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You can use HubSpot dashboards for just about anything. I use them to keep tabs on my own personal productivity and track progress toward team targets, and during the pandemic, I even started using dashboards to structure my remote team meetings.
The more I do with HubSpot dashboards, the more features I discover. The moral of the story is probably to pay closer attention during initial training demos (sorry, HubSpot!), but when you’re first getting to know sophisticated software like this, there’s a lot to take in.
So here’s a cheat sheet: the hidden HubSpot dashboard features you should start using.
1. Filter your dashboards
If you’re using a dashboard to get an overview of one area of the business, and you decide you want to view the data from a new perspective (a new date range, for example, or from a different team), you can change the filter for the entire dashboard in one go, rather than changing each individual report.
Go to your dashboard, and you’ll see a Filter dashboard option in the top-left corner. This will override the filters on every report within that dashboard.
I used to change each report individually, so I had a real *facepalm* moment when I noticed the button. Not only does this feature save me time when I’m analyzing my data, but it also gives me the confidence I need that I have the correct figures in front of me. If you try to change the filter of a single report when the dashboard filter is on, you’ll get this warning message.
That means you get to keep your reports as is and fiddle with the dashboard however you want—you won’t mess up any data.
2. Adjust visibility
If you’re half as obsessed with reports as I am, it’s likely you create a lot of different dashboards to keep an eye on the outcomes and progress of various projects at once. But as your library gets stacked with dashboards that have similar names (guilty), your team members might not know which ones they should be using and when.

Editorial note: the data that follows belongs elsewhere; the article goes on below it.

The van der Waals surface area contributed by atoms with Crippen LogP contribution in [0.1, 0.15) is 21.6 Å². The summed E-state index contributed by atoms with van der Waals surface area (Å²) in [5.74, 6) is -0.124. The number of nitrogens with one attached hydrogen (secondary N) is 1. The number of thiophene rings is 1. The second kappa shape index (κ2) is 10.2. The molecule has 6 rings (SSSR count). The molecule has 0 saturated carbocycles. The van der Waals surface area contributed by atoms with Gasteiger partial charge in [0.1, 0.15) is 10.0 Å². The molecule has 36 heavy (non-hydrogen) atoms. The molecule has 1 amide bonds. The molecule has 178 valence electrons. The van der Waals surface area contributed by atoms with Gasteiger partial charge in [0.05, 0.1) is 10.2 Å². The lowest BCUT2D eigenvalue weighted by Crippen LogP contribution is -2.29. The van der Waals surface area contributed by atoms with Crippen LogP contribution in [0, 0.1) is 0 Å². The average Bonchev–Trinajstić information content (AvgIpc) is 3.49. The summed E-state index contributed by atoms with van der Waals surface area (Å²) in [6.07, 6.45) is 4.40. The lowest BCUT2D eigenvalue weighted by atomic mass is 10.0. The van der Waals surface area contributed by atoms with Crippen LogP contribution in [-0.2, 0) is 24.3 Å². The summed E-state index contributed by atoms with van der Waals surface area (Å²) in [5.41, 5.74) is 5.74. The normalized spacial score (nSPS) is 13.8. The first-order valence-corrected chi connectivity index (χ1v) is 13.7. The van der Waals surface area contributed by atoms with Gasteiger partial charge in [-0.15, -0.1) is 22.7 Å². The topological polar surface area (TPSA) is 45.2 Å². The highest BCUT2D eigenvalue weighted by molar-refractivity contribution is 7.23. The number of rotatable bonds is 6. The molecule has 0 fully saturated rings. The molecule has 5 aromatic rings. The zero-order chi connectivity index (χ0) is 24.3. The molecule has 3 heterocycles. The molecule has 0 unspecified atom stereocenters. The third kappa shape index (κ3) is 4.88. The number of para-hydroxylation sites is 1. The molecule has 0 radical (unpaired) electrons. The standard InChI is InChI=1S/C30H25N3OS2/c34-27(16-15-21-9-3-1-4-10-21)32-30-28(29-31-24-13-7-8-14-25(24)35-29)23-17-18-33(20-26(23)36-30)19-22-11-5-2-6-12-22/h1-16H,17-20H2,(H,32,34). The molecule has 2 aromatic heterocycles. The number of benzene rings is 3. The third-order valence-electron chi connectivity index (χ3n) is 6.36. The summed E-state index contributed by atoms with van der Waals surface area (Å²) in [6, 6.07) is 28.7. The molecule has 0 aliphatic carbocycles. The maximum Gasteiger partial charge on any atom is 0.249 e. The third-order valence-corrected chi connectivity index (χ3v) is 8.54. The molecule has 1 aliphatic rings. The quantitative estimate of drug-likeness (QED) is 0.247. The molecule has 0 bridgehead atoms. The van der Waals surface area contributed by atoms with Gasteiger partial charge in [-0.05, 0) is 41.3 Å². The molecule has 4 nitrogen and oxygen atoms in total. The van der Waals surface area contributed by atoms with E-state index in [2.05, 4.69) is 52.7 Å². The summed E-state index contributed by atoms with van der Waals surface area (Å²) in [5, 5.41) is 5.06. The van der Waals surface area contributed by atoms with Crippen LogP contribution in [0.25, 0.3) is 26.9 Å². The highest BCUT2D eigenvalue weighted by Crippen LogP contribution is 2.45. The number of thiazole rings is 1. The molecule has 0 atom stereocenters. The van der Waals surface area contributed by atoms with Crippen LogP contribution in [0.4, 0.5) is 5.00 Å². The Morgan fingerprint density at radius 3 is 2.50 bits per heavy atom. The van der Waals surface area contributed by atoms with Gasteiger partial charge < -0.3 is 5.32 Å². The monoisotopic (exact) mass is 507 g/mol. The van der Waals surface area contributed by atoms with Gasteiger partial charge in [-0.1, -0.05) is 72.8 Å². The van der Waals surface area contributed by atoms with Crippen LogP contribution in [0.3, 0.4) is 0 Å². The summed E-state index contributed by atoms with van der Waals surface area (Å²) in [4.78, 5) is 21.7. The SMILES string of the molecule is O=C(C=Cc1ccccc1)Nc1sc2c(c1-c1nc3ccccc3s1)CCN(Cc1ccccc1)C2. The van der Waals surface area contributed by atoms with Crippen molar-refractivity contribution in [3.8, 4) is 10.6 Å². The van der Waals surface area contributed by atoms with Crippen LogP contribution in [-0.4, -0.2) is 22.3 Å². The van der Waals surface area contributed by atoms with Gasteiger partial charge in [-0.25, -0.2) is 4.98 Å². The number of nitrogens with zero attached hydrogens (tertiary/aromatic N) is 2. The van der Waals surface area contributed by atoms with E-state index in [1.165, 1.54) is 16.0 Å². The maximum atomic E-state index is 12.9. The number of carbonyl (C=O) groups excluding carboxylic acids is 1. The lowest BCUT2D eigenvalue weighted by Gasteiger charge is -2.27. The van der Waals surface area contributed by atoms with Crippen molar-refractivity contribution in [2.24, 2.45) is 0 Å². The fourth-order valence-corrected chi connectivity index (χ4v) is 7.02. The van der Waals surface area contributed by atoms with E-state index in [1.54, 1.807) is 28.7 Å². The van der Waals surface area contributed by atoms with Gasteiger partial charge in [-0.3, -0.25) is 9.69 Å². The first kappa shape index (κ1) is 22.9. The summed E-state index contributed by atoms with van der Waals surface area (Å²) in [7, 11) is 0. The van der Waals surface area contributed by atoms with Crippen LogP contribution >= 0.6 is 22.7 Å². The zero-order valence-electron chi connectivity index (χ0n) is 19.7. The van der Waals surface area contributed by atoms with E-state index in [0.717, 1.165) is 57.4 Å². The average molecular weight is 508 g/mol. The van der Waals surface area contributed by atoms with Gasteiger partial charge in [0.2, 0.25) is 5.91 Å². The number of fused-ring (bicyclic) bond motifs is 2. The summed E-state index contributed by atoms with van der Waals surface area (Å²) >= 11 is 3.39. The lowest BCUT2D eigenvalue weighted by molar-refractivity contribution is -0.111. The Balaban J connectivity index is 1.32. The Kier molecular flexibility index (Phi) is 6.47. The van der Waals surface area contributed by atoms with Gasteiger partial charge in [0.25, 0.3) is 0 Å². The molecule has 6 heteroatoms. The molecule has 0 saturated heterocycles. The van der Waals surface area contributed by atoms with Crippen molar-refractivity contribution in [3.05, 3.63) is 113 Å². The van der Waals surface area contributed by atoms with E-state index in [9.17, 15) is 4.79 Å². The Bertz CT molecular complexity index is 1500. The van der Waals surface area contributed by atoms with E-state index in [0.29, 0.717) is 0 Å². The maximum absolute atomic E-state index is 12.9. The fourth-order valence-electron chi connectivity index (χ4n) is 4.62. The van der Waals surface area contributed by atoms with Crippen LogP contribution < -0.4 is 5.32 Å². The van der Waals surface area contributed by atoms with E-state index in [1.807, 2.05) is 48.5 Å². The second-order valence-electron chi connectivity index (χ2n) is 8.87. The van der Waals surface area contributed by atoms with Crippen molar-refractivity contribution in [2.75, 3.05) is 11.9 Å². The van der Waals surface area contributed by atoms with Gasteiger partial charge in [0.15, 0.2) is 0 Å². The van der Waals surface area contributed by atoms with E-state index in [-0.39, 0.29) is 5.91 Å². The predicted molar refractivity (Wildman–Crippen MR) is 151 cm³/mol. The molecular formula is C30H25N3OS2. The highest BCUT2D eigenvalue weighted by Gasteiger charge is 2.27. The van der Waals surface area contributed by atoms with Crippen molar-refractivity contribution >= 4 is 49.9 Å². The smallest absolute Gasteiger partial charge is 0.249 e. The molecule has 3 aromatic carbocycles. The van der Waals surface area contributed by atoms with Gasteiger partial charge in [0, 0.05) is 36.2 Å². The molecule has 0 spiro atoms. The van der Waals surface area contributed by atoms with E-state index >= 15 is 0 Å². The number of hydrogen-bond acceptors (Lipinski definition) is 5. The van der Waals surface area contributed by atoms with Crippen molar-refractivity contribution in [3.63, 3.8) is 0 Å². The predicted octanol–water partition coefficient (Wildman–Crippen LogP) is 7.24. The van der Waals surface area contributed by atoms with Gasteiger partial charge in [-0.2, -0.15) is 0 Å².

Or maybe you have dashboards that contain sensitive information—on revenue or particular clients, for example—that you don’t want everyone in the business to be able to access.
This is where HubSpot’s dashboard privacy feature comes in really handy. The system allows you to create dashboards that are private to you or, if you’re on the Enterprise package, to specific users and teams. You can also limit which users can edit each dashboard and report you create. This prevents anyone from dropping in and changing the criteria of a dashboard you’ve spent time perfecting. I’ve been there—it’s not fun.
The option to control dashboard visibility will pop up automatically any time you’re creating a new dashboard. The default is that everyone can view and edit, but think strategically about who should have access to your dashboards as you create them, so you can save a bit of hassle down the line.
To manage access of any of your existing dashboards, there’s a small button on the top-right. It’ll say Everyone can edit, and if you click it, you can choose to edit the access.
Note: to change the access, you’ll need to either be a Super Admin or be the user who originally created that dashboard.
3. Add descriptions
Descriptions are a relatively new HubSpot dashboard feature that I absolutely love. You can now add descriptive text to a panel at the top of any dashboard. Mention who owns it, what it’s for, or any other information that provides some clarity on how the dashboard is being used within the context of the business.